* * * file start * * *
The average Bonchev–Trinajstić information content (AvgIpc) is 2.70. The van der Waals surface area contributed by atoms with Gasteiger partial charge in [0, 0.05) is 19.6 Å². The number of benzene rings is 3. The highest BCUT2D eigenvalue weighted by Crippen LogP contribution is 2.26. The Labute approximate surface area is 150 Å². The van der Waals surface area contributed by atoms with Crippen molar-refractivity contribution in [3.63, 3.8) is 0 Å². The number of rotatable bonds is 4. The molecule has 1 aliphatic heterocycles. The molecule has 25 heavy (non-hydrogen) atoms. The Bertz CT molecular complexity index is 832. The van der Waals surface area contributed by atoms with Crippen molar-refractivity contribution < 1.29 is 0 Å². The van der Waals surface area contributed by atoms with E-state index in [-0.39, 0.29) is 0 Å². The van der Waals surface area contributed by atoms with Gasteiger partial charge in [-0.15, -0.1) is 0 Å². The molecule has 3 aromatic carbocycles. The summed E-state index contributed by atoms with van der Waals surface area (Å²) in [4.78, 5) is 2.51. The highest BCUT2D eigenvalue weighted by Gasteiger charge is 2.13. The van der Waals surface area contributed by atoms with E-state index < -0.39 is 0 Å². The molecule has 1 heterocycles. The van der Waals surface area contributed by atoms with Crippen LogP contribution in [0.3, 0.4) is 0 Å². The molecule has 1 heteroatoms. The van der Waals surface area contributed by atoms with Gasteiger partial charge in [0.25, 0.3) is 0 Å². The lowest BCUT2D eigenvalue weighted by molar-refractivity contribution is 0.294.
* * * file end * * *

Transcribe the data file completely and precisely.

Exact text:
The average Bonchev–Trinajstić information content (AvgIpc) is 2.70. The van der Waals surface area contributed by atoms with Gasteiger partial charge in [0, 0.05) is 19.6 Å². The number of benzene rings is 3. The highest BCUT2D eigenvalue weighted by Crippen LogP contribution is 2.26. The Labute approximate surface area is 150 Å². The van der Waals surface area contributed by atoms with Crippen molar-refractivity contribution in [3.63, 3.8) is 0 Å². The number of rotatable bonds is 4. The molecule has 1 aliphatic heterocycles. The molecule has 25 heavy (non-hydrogen) atoms. The Bertz CT molecular complexity index is 832. The van der Waals surface area contributed by atoms with Crippen molar-refractivity contribution < 1.29 is 0 Å². The van der Waals surface area contributed by atoms with E-state index in [-0.39, 0.29) is 0 Å². The van der Waals surface area contributed by atoms with Gasteiger partial charge in [-0.15, -0.1) is 0 Å². The molecule has 3 aromatic carbocycles. The summed E-state index contributed by atoms with van der Waals surface area (Å²) in [4.78, 5) is 2.51. The highest BCUT2D eigenvalue weighted by Gasteiger charge is 2.13. The van der Waals surface area contributed by atoms with E-state index < -0.39 is 0 Å². The molecule has 1 heterocycles. The van der Waals surface area contributed by atoms with Crippen LogP contribution in [0.3, 0.4) is 0 Å². The molecule has 1 heteroatoms. The van der Waals surface area contributed by atoms with Gasteiger partial charge in [0.25, 0.3) is 0 Å². The lowest BCUT2D eigenvalue weighted by molar-refractivity contribution is 0.294.